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Study: Retailers get a failing grade with social customer care

BY David Salazar
SEATTLE — How do industry observers rate retail social customer care? #EpicFail.
 
The term social customer care refers to the quick and personalized customer service brands are expected to provide through social media once a customer engages with them to resolve an issue. To date, 92.5% of brands are failing to meet customers' social customer care expectations, according to the “Social Customer Care Report,” from Rational Interaction.
 
Consider Twitter, for example. With 310 million active users and more than 500 million tweets a day, Twitter is an increasingly critical platform that companies must actively monitor and leverage to interact with customers directly. However, of the 67% of Twitter users who have tweeted at a brand seeking customer service, more than half (58%) never received a response, the report said.
 
"With millions of customers utilizing Twitter to engage with companies, it's crucial for brands to treat the platform as an extension of its customer support," said Selina Petosa, founding principal and chief creative officer at Rational Interaction.
 
"When executed correctly, social customer care reinforces customer engagement and loyalty,” she said. “However, neglected or poorly managed social platforms can lead to dire consequences for a brand, including irreparable damage to its reputation and the loss of customers."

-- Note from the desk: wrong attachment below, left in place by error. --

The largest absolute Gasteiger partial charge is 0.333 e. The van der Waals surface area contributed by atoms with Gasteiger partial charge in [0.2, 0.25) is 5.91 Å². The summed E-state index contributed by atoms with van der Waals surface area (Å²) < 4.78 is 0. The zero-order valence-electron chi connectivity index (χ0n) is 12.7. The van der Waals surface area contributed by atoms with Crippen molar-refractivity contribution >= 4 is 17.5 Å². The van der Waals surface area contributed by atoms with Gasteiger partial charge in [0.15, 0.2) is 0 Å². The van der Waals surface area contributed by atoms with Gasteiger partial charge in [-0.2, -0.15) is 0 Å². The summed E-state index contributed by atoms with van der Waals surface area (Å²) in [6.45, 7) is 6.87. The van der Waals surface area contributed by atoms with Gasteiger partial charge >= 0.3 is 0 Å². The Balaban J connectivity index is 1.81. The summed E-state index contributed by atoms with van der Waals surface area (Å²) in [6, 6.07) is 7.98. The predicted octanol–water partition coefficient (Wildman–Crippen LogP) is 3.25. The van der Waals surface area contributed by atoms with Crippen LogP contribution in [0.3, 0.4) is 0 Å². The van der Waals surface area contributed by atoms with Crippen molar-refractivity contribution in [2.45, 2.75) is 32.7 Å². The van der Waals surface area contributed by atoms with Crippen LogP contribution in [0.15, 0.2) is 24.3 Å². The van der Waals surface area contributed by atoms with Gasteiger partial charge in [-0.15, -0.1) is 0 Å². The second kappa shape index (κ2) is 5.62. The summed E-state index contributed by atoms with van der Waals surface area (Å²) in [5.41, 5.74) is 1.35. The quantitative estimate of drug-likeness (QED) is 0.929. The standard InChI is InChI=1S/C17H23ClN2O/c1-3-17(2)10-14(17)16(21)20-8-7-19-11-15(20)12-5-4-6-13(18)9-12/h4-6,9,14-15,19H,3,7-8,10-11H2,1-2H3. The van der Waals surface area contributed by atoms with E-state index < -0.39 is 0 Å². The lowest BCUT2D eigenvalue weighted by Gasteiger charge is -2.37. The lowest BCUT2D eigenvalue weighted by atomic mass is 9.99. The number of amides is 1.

Retailers clearly have their work cut out for them as only 35% of retail brands provide customer care from a designated support handle, and 60% provide customer care from their single/main brand handle, data revealed.
 
"Distinct handles enable brands to better track and respond to customer inquiries and isolate negative interactions," said Joseph Debons, principal and executive managing director at Rational Interaction. "Brands using only a main account to field customer service issues represent a missed opportunity to provide rapid personalized responses and alleviate high volume requests."  
 
Those that adopted a designated customer care handle were able to reverse some of the damage. For example, only 4% of customer inquiries went unanswered, and 62% of brands were more likely to close the loop on conversations — a move that ensures that customers are satisfied and the problem is resolved.
 
And efforts do not go unnoticed, as 28% of brands were more likely to receive customer kudos once the issue was resolved, the report said.
 
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